Startup Tuesday: Want to Start a Business? Don’t Move to New York
Posted by Guest Author on May 14, 2013 in Startups [ 0 Comments ]
New York—they say if you can make it here, you can make it anywhere. While this may be true, traditionally entrepreneurial cities like New York aren’t as conducive to business development as entrepreneurs might think.
In a recent report, Biz2Credit, an online platform that connects entrepreneurs with credit solutions, assessed the fastest growing cities for small business in America. The results showed that operating in big tech cities might be more of a hindrance than a help when it comes to small business entrepreneurship.
Annual revenue is highest in cities like New York, Boston, and Los Angeles, but profits are lower due to prohibitive taxes and insurance and operation costs. Excess overhead can cripple small businesses, which means that despite all the networking opportunities they might offer, traditional tech cities may not be ideal for small businesses. By contrast, other cities feature much lower costs of living, which means that they could be strong contenders to host American entrepreneurial ventures. As Biz2Credit Rohit Arora notes, “Technology levels the playing field.”
So before you book your ticket to New York, consider the advantages that other entrepreneurial locales may offer to your business. Traditional tech cities may be home to older, more established companies, but Biz2Credit’s study shows that cities like Houston, Denver, and Seattle are showing potential as sites for small business growth and development. Would-be entrepreneurs would be wise to consider a few factors before choosing a site for their new business:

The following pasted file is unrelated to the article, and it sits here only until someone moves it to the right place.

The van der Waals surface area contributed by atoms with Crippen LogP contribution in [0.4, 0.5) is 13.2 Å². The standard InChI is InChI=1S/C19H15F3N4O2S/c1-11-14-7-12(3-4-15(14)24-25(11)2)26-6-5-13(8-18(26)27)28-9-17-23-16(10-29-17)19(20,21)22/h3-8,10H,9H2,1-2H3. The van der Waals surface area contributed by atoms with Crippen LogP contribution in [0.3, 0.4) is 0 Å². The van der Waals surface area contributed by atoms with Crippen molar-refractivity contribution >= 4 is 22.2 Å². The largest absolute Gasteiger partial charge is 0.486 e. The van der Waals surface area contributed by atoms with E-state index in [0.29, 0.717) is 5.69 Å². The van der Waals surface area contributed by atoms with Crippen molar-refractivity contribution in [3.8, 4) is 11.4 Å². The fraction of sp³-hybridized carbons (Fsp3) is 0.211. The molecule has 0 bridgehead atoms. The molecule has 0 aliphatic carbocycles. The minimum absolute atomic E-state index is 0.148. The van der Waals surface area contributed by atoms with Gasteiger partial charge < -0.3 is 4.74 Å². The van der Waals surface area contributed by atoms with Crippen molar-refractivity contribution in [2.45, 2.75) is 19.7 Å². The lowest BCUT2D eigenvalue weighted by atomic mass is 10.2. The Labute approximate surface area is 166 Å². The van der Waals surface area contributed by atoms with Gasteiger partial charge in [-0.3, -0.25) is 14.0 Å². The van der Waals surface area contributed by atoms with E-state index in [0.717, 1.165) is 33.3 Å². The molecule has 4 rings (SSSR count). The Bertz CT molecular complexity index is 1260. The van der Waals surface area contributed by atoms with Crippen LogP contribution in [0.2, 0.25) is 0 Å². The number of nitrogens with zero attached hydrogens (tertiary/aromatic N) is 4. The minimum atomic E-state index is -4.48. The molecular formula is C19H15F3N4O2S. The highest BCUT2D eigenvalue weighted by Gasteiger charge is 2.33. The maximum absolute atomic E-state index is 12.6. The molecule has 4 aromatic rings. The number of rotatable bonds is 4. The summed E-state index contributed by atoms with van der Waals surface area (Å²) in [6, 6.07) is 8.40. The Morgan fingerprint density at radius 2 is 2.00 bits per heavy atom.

- Know your city’s tax structure. In New York, taxes are notoriously high, rendering the city unaffordable for many startup businesses. States like Texas, however, have neither corporate nor individual income tax, meaning it has one of the lowest tax burdens in the country.
- Beware of high costs of living. This ties in with tax structures, but living in a city where the average cup of joe is $2 and the average cocktail is $12 can really take a toll on your wallet when you’re looking to network over drinks. Living in an expensive city may help connect your business with some powerful people, but it’ll come at a cost.
- Look for support. Focus on cities with established professional groups and Chambers of Commerce. Big tech cities offer a wealth of entrepreneurial networking opportunities, but don’t count out the little guys. Nearly every American metro area is home to some sort of business association, and the US Small Business Administration (SBA) has offices in every state across the country.
While some cities in America are more small business friendly than others, you’re not guaranteed success in one and failure in another. But location does matter more than most of us think. Be sure to do your homework and do what you love!
Bio: Liz Jacob is a writer and editor living in New York. She is a writer for Biz2Credit Business Loans, the #1 online credit resource for small business loans, business loans for women, equipment financing, working capital and other funding options. Biz2Credit has secured $800 million in funding for small business owners in the U.S. since 2007. Visit www.biz2credit.com and follow @biz2credit on Twitter for company and industry updates.